Sailing on one of the longest and most historic rivers in the world: the Mekong
What to do in Huay Xai?
After visiting Luang Namtha we headed to Huay Xai, a city on the border with Thailand in the north of Laos. We went only to Huay Xai to take a boat and make Mekong cruise towards Luang Prabang. In Huay Xia basically everyone goes, above all, for three reasons:
- Crossing the Laos-Thailand border.
- Try the “Gibon Experience“; which basically consists of sleeping in a hut on a tree and trying to see gibbons (although we have heard of people who spent two days and didn’t see a single one…)
- And the last one, the one we did; sailing through the Mekong, and going Huay Xai to Luang Prabang, stopping one night in Pak Beng.
What is the Morning Alms-Giving Ceremony?
The day we took the boat, we got up early, expressly so we could see at six in the morning what they call the “Morning Alms-Giving Ceremony“.
This ceremony takes place every day. It consists of food offerings to the monks in exchange for blessings as they make their way through the city carrying their large bowls. With the food they receive they can enjoy their first meal of the day (they are only allowed to eat twice a day), and they also distribute it to those in need.
We witnessed a group of young monks passing in single file in front of some people on their knees as they filled their bowls with rice and all kinds of food. Then the monks lined up in front of them and began to recite what looked like a prayer. When they had finished, they went on their way and we saw them disappearing into the distance.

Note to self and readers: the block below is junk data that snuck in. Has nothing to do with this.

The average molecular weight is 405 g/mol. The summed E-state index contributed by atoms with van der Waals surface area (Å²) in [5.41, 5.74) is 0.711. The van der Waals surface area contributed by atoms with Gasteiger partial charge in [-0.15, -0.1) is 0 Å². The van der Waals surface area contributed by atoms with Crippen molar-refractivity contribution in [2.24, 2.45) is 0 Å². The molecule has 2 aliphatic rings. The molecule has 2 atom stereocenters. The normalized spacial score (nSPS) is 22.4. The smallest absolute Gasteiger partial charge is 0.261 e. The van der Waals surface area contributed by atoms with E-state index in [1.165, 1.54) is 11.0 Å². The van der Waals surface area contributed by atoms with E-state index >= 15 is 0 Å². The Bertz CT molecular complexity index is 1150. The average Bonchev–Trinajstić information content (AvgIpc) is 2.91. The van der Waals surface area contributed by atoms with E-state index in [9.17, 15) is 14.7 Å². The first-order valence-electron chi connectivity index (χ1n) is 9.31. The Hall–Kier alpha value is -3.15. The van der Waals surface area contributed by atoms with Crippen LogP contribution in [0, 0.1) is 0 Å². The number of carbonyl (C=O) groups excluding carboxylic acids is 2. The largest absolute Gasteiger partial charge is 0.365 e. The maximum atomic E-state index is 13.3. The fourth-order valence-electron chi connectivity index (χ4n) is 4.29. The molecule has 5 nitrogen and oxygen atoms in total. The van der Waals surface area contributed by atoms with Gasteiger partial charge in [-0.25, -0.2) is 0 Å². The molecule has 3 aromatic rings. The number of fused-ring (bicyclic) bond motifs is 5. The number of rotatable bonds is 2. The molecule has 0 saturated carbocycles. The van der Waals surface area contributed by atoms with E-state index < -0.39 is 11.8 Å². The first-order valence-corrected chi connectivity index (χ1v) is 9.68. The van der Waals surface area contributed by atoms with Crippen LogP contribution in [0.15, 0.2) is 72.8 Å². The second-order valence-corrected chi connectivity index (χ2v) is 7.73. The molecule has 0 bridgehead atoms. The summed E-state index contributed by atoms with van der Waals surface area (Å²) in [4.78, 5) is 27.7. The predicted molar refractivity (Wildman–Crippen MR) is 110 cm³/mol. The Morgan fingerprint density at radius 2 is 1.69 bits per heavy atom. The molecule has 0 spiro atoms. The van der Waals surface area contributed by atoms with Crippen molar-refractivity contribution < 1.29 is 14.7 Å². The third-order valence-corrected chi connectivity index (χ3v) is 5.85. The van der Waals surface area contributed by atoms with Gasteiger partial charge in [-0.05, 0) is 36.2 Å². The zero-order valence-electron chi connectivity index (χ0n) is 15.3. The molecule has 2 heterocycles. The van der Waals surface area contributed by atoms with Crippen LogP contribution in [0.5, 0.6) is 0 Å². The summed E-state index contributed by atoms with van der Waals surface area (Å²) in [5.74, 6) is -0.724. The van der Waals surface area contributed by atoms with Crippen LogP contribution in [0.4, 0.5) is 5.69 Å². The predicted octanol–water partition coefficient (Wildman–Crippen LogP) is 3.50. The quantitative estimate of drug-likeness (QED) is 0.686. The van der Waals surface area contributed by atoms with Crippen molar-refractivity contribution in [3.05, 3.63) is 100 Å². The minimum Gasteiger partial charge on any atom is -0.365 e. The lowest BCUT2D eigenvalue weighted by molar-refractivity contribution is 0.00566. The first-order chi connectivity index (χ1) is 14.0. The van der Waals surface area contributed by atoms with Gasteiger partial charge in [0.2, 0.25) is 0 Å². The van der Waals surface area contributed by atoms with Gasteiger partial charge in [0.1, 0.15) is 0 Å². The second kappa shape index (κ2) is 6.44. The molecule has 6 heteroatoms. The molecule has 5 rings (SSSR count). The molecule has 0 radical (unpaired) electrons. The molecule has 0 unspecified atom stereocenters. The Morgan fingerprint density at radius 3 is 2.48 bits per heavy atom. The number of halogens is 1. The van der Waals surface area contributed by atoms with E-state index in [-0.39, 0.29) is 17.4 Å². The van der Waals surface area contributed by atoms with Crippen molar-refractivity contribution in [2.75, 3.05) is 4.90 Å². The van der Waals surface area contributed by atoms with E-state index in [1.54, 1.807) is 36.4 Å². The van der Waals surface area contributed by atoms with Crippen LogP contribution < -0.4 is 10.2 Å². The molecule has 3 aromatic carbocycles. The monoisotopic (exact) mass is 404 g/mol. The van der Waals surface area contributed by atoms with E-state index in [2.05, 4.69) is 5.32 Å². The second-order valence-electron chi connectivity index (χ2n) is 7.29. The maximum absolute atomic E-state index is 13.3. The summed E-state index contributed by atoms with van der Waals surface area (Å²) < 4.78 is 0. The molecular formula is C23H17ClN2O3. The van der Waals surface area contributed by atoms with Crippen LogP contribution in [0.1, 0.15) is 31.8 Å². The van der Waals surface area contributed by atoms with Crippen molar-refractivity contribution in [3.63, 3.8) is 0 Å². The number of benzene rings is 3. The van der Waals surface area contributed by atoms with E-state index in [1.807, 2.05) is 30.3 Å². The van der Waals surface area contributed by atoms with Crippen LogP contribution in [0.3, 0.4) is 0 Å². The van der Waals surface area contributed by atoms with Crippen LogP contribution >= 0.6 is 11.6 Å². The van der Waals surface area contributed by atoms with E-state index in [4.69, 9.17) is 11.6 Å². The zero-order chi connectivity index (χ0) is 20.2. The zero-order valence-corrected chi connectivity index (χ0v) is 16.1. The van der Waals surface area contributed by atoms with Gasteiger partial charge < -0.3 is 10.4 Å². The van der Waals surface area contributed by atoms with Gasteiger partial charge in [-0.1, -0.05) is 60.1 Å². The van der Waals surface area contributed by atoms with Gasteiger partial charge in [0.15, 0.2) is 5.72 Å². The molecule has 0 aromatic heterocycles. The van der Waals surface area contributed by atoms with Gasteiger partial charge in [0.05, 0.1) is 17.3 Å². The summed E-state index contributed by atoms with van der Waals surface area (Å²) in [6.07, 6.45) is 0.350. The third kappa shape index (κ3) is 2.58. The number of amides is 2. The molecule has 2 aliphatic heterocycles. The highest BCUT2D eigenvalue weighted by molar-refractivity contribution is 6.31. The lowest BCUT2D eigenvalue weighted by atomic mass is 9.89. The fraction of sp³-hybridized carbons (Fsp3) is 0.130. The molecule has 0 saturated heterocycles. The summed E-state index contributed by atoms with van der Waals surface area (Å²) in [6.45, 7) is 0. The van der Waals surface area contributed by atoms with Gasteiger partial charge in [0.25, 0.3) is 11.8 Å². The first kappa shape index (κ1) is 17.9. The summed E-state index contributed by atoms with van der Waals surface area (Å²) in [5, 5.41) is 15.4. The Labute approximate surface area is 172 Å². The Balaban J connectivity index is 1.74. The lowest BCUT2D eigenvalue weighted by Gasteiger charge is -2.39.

After a while we went up to the temple where the monks were coming from. The monks, mostly young, had returned and were eating in silence. Those who had finished eating came to greet us. We spent some time talking to them very sympathetically and were even offered breakfast with them. It was a morning well spent.
Mekong Cruise: From Huay Xai to Luang Prabang
First day on the Mekong Cruise
At 9 a.m. we went to catch the boat that would take us on a journey through the Mekong for a day and a half. It was an elongated wooden boat of the kind you see on the Mekong. We left in the company of a few foreigners and spent the rest of the day sailing quietly along the Mekong.
The Mekong River leaves no one indifferent. With more than 4000 kilometers long it is one of the longest rivers in the world. It starts in the Himalayas, flows down through China and passes through Myanmar, Thailand, Laos, Cambodia and Vietnam, where it flows into the Mekong Delta.
Personally, I was surprised above all by the curious combination of large, dangerous rocks in the middle of the river, its great eddies that can be seen from the boat and its quiet white-sand banks. In addition, it is quite common to see a few villages in areas adjacent to the river. It is all very beautiful and very curious to see.
At nightfall, we stop in a small village called Pak Beng to spend the night. Pak Beng is halfway from Luang Prabang and we could see that it was a very touristic village where everybody was passing by. Even so, it wasn’t bad because there are some bars where you can drink a few beers and interact with more tourists.
Second day on the Mekong Cruise
The next day, they put two boats full of tourists on one and Mekong cruise was not so pleasant and relaxed. We were all piled up like goats, with our luggage lying on the ground.
At noon we arrived at our long-awaited destination, Luang Prabang, the pearl of the Orient and Laos’ most beautiful city so far. In spite of that final stretch, I can say that the entire journey along the Mekong was worthwhile.
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